Thursday, May 6, 2021

WandaVision 1x06 Review: “All-New Halloween Spooktacular!” (Ghosts) [Guest Poster: Hannah E.]

“All-New Halloween Spooktacular!”
Original Airdate: February 12, 2021

Pietro returns from the dead, Wanda sees a ghost, and Vision talks to a witch, all as Halloween comes to Westview.

Spoilers for all nine episodes of WandaVision!

Starting the episode before last, WandaVision strung together three weeks of absolutely incredible television culminating in “All-New Halloween Spooktacular!”A lot of people consider this the show’s best episode and while I don’t have it quite that high, I really love this episode. Not only is it extremely well-written, it’s just fun to watch. I’ve seen it five or six times and it holds up on every watch.

Starting with the weakest point of the episode, I do think everything to do with SWORD begins to have diminishing returns at this point in the season. As I’ll get into later, it’s normally a strength of the show that almost everything, plot and theme, is tied to Wanda. Westview is literally a physical manifestation of Wanda’s psyche, and through that the show has a great avenue to dive deep into her arc and the themes that accompany it. Vision is a natural extension of her, and his plotline dovetails nicely with hers while sharing the same climax and themes.

Then there’s SWORD. Apart from existing within the same TV show, it has very little connective tissue to Wanda. Where everything inside the Hex thrives on its strong themes and characterization, SWORD exists solely as a plot device. The typical role of an antagonist in a story is to provide conflict and push the main character forward, but both of those roles are already filled in better ways by other characters in the narrative — Wanda’s grief functions as the main antagonist, and Agatha serves to externalize Wanda’s inner conflict. That means SWORD’s, and more specifically Hayward’s, role in the narrative is already redundant twice over. Everything that happens in this storyline starts to feel expendable because it is.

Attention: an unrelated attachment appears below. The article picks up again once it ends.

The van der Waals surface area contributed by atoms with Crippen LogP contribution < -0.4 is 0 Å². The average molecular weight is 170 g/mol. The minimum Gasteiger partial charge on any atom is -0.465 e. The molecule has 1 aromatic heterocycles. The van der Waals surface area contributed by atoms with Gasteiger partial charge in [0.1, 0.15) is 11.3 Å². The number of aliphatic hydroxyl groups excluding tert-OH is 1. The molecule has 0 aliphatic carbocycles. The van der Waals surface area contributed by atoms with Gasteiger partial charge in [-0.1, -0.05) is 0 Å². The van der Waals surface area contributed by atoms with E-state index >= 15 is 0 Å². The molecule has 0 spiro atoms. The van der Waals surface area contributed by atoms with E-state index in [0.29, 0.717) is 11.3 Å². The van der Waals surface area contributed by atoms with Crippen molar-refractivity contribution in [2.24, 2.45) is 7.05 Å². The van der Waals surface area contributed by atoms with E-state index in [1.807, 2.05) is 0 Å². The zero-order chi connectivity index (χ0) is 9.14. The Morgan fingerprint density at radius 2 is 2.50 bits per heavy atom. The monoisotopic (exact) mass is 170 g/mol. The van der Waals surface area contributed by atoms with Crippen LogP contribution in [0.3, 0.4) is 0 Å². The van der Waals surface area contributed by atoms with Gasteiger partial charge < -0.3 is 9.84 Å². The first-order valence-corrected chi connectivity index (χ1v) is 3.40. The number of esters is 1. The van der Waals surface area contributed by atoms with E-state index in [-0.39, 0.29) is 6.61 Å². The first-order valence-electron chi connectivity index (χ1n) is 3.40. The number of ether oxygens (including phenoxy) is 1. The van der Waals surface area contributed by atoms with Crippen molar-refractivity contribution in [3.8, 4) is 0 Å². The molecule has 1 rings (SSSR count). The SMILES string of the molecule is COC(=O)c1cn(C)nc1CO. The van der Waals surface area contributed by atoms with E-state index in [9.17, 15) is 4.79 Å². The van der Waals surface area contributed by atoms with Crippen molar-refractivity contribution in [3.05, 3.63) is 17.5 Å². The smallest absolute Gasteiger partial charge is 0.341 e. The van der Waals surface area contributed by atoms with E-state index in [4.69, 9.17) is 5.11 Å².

So why did WandaVision include it at all? I think the answer lies in the broader cinematic universe WandaVision takes place in. Marvel had two main motivations for adding this plotline: The first is that they were taking a pretty big risk in anchoring a show around two minor characters from the movies and filming it as if it were a series of period accurate sitcoms. Most of the episodes in this show mark the biggest tonal and visual departure the MCU has ever had. By including SWORD, Marvel was able to give fans something that felt safe and textbook MCU. That’s why they filled the supporting cast out with familiar faces like Darcy and Jimmy. The second reason Marvel had for including SWORD is that they wanted to re-introduce the “real” Vision to the MCU and needed a way to resurrect him. It’s crucial to Wanda’s character arc that her Vision die at the end, which means they needed some outside force to make a second one. 

For those reasons, the SWORD plotline never really feels like it belongs in the show. Hayward is by far the least compelling character of the entire show. The writers attempt to give him a few motivations for acting the way he does, but there’s never enough time or interest devoted to him to make it land at all. Thankfully the writers seemed to recognize this and minimize him as much as possible for the rest of the season.

The best part of the SWORD storyline is Monica, and that’s because she’s the most closely tied to Wanda. Her grief for her mother plus the time she spent inside the Hex gives her a tangible connection to the best part of the show. There’s a particular line in this episode that really stands out to me every time I watch it; when Darcy tells Monica that her lab results show her cells changing at a molecular level because of her many times entering and exiting the Hex, Monica replies with: “I’ve seen enough bloodwork to last a lifetime. Cells metastasizing, cells in remission. I know what Wanda’s feeling and I won’t stop until I help her.”

One theme the show consistently returns to is reliving trauma. Wanda’s biggest moment in the MCU prior to this was when she had to kill Vision at the end of Infinity War, only for Thanos to rewind time and kill him again. And the nightmares we see Wanda have are literally reliving her past traumas, seeing Vision’s corpse in episode four and then seeing her brother’s corpse in this episode. The above quote from Monica shows that she too has had to relive trauma, going through the endless cycles of her mother’s cancer. One moment it seems like the cancer is in remission and her mother will live, the next she’s dying again. That line is the only time in the SWORD story where it feels thematically connected to everything happening in Westview.